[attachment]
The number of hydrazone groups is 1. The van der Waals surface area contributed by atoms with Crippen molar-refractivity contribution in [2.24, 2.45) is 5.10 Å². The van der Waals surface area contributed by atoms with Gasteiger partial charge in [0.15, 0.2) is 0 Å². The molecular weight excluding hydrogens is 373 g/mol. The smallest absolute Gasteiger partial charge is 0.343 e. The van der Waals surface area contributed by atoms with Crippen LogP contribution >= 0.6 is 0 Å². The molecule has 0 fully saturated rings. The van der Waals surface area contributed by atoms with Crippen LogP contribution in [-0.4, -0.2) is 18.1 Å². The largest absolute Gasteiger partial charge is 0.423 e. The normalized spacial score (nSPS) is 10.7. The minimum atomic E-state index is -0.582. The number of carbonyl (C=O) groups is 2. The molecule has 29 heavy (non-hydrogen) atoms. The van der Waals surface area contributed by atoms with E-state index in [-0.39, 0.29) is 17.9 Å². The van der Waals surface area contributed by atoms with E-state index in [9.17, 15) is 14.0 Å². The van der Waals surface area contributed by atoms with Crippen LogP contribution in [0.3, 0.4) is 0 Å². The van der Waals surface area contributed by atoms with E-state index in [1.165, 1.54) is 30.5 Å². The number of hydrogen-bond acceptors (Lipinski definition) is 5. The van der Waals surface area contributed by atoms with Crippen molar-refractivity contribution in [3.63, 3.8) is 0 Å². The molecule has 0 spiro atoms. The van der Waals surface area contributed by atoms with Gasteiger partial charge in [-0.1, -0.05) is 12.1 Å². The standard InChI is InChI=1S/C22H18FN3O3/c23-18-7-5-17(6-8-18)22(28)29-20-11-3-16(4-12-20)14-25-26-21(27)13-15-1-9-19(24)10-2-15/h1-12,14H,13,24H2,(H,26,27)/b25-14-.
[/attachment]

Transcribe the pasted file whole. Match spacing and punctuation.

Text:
The number of hydrazone groups is 1. The van der Waals surface area contributed by atoms with Crippen molar-refractivity contribution in [2.24, 2.45) is 5.10 Å². The van der Waals surface area contributed by atoms with Gasteiger partial charge in [0.15, 0.2) is 0 Å². The molecular weight excluding hydrogens is 373 g/mol. The smallest absolute Gasteiger partial charge is 0.343 e. The van der Waals surface area contributed by atoms with Crippen LogP contribution >= 0.6 is 0 Å². The molecule has 0 fully saturated rings. The van der Waals surface area contributed by atoms with Crippen LogP contribution in [-0.4, -0.2) is 18.1 Å². The largest absolute Gasteiger partial charge is 0.423 e. The normalized spacial score (nSPS) is 10.7. The minimum atomic E-state index is -0.582. The number of carbonyl (C=O) groups is 2. The molecule has 29 heavy (non-hydrogen) atoms. The van der Waals surface area contributed by atoms with E-state index in [-0.39, 0.29) is 17.9 Å². The van der Waals surface area contributed by atoms with E-state index in [9.17, 15) is 14.0 Å². The van der Waals surface area contributed by atoms with Crippen LogP contribution in [0.3, 0.4) is 0 Å². The van der Waals surface area contributed by atoms with E-state index in [1.165, 1.54) is 30.5 Å². The number of hydrogen-bond acceptors (Lipinski definition) is 5. The van der Waals surface area contributed by atoms with Crippen molar-refractivity contribution in [3.63, 3.8) is 0 Å². The molecule has 0 spiro atoms. The van der Waals surface area contributed by atoms with Gasteiger partial charge in [-0.1, -0.05) is 12.1 Å². The standard InChI is InChI=1S/C22H18FN3O3/c23-18-7-5-17(6-8-18)22(28)29-20-11-3-16(4-12-20)14-25-26-21(27)13-15-1-9-19(24)10-2-15/h1-12,14H,13,24H2,(H,26,27)/b25-14-.